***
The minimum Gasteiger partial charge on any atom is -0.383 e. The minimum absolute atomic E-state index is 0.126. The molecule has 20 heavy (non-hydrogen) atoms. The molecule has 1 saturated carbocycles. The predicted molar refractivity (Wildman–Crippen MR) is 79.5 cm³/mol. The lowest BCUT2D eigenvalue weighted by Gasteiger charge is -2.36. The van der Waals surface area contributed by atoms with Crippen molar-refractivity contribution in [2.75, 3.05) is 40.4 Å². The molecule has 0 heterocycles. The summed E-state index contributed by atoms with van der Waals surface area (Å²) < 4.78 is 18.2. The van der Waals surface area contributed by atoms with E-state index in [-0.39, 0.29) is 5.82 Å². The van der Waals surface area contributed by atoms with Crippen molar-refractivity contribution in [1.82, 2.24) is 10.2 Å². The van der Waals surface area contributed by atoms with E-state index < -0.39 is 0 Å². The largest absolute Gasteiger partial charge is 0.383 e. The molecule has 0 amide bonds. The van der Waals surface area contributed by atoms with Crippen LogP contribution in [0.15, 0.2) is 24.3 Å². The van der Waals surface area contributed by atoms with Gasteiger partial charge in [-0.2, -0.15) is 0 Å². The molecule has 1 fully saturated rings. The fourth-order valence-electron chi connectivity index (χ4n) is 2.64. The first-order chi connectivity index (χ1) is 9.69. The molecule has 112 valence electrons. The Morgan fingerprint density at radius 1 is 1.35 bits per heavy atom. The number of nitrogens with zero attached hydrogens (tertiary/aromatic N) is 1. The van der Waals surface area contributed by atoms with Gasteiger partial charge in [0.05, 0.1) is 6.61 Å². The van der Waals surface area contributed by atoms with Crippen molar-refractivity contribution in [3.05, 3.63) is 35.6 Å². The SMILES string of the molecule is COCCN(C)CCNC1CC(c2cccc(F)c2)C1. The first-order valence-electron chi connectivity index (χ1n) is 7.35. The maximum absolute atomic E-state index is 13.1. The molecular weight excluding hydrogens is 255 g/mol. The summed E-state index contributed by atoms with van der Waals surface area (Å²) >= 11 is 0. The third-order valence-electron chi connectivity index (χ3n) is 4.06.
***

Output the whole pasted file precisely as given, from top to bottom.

The minimum Gasteiger partial charge on any atom is -0.383 e. The minimum absolute atomic E-state index is 0.126. The molecule has 20 heavy (non-hydrogen) atoms. The molecule has 1 saturated carbocycles. The predicted molar refractivity (Wildman–Crippen MR) is 79.5 cm³/mol. The lowest BCUT2D eigenvalue weighted by Gasteiger charge is -2.36. The van der Waals surface area contributed by atoms with Crippen molar-refractivity contribution in [2.75, 3.05) is 40.4 Å². The molecule has 0 heterocycles. The summed E-state index contributed by atoms with van der Waals surface area (Å²) < 4.78 is 18.2. The van der Waals surface area contributed by atoms with E-state index in [-0.39, 0.29) is 5.82 Å². The van der Waals surface area contributed by atoms with Crippen molar-refractivity contribution in [1.82, 2.24) is 10.2 Å². The van der Waals surface area contributed by atoms with E-state index < -0.39 is 0 Å². The largest absolute Gasteiger partial charge is 0.383 e. The molecule has 0 amide bonds. The van der Waals surface area contributed by atoms with Crippen LogP contribution in [0.15, 0.2) is 24.3 Å². The van der Waals surface area contributed by atoms with Gasteiger partial charge in [-0.2, -0.15) is 0 Å². The molecule has 1 fully saturated rings. The fourth-order valence-electron chi connectivity index (χ4n) is 2.64. The first-order chi connectivity index (χ1) is 9.69. The molecule has 112 valence electrons. The Morgan fingerprint density at radius 1 is 1.35 bits per heavy atom. The number of nitrogens with zero attached hydrogens (tertiary/aromatic N) is 1. The van der Waals surface area contributed by atoms with Gasteiger partial charge in [0.05, 0.1) is 6.61 Å². The van der Waals surface area contributed by atoms with Crippen molar-refractivity contribution in [3.05, 3.63) is 35.6 Å². The SMILES string of the molecule is COCCN(C)CCNC1CC(c2cccc(F)c2)C1. The first-order valence-electron chi connectivity index (χ1n) is 7.35. The maximum absolute atomic E-state index is 13.1. The molecular weight excluding hydrogens is 255 g/mol. The summed E-state index contributed by atoms with van der Waals surface area (Å²) >= 11 is 0. The third-order valence-electron chi connectivity index (χ3n) is 4.06.